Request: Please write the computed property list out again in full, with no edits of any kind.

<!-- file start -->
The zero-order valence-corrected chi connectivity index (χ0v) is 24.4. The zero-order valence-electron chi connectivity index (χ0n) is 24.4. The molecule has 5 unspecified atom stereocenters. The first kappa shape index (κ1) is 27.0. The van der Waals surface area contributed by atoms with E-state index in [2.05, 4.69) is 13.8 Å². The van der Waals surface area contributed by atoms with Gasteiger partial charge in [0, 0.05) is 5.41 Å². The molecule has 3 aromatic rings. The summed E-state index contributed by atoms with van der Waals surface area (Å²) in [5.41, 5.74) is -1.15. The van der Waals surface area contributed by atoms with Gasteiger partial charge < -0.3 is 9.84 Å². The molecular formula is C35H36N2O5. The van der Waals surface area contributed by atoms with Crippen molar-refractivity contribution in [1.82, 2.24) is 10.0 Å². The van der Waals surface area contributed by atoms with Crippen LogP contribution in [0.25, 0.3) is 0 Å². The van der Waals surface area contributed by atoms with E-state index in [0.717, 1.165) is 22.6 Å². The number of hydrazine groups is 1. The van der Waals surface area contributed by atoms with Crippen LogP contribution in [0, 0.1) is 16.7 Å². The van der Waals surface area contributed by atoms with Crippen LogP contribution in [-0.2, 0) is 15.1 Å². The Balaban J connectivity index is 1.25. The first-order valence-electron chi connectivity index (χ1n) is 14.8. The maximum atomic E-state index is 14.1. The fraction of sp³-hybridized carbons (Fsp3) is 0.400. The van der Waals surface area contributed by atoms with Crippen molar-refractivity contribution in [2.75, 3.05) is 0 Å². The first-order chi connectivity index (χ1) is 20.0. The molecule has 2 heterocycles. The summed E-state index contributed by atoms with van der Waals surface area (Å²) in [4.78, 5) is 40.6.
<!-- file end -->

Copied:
The zero-order valence-corrected chi connectivity index (χ0v) is 24.4. The zero-order valence-electron chi connectivity index (χ0n) is 24.4. The molecule has 5 unspecified atom stereocenters. The first kappa shape index (κ1) is 27.0. The van der Waals surface area contributed by atoms with E-state index in [2.05, 4.69) is 13.8 Å². The van der Waals surface area contributed by atoms with Gasteiger partial charge in [0, 0.05) is 5.41 Å². The molecule has 3 aromatic rings. The summed E-state index contributed by atoms with van der Waals surface area (Å²) in [5.41, 5.74) is -1.15. The van der Waals surface area contributed by atoms with Gasteiger partial charge < -0.3 is 9.84 Å². The molecular formula is C35H36N2O5. The van der Waals surface area contributed by atoms with Crippen molar-refractivity contribution in [1.82, 2.24) is 10.0 Å². The van der Waals surface area contributed by atoms with Crippen LogP contribution in [0.25, 0.3) is 0 Å². The van der Waals surface area contributed by atoms with E-state index in [0.717, 1.165) is 22.6 Å². The number of hydrazine groups is 1. The van der Waals surface area contributed by atoms with Crippen LogP contribution in [0, 0.1) is 16.7 Å². The van der Waals surface area contributed by atoms with Crippen LogP contribution in [-0.2, 0) is 15.1 Å². The Balaban J connectivity index is 1.25. The first-order valence-electron chi connectivity index (χ1n) is 14.8. The maximum atomic E-state index is 14.1. The fraction of sp³-hybridized carbons (Fsp3) is 0.400. The van der Waals surface area contributed by atoms with Crippen molar-refractivity contribution in [2.75, 3.05) is 0 Å². The first-order chi connectivity index (χ1) is 20.0. The molecule has 2 heterocycles. The summed E-state index contributed by atoms with van der Waals surface area (Å²) in [4.78, 5) is 40.6.